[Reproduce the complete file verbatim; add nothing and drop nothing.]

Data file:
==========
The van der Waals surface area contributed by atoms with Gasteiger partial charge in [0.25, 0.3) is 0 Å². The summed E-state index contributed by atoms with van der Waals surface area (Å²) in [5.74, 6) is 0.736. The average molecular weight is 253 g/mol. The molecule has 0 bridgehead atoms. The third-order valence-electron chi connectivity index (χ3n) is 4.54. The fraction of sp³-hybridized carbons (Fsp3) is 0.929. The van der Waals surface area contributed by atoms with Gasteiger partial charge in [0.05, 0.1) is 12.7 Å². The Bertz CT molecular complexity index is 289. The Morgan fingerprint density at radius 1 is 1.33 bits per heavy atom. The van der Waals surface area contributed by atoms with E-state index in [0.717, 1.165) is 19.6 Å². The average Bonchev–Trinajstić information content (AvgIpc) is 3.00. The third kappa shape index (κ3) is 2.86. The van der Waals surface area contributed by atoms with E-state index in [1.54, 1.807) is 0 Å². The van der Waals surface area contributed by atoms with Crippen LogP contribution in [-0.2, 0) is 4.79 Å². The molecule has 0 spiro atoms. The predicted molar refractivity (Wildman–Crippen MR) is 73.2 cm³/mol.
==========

The van der Waals surface area contributed by atoms with Gasteiger partial charge in [0.25, 0.3) is 0 Å². The summed E-state index contributed by atoms with van der Waals surface area (Å²) in [5.74, 6) is 0.736. The average molecular weight is 253 g/mol. The molecule has 0 bridgehead atoms. The third-order valence-electron chi connectivity index (χ3n) is 4.54. The fraction of sp³-hybridized carbons (Fsp3) is 0.929. The van der Waals surface area contributed by atoms with Gasteiger partial charge in [0.05, 0.1) is 12.7 Å². The Bertz CT molecular complexity index is 289. The Morgan fingerprint density at radius 1 is 1.33 bits per heavy atom. The van der Waals surface area contributed by atoms with E-state index in [0.717, 1.165) is 19.6 Å². The average Bonchev–Trinajstić information content (AvgIpc) is 3.00. The third kappa shape index (κ3) is 2.86. The van der Waals surface area contributed by atoms with E-state index in [1.54, 1.807) is 0 Å². The van der Waals surface area contributed by atoms with Crippen LogP contribution in [-0.2, 0) is 4.79 Å². The molecule has 0 spiro atoms. The predicted molar refractivity (Wildman–Crippen MR) is 73.2 cm³/mol.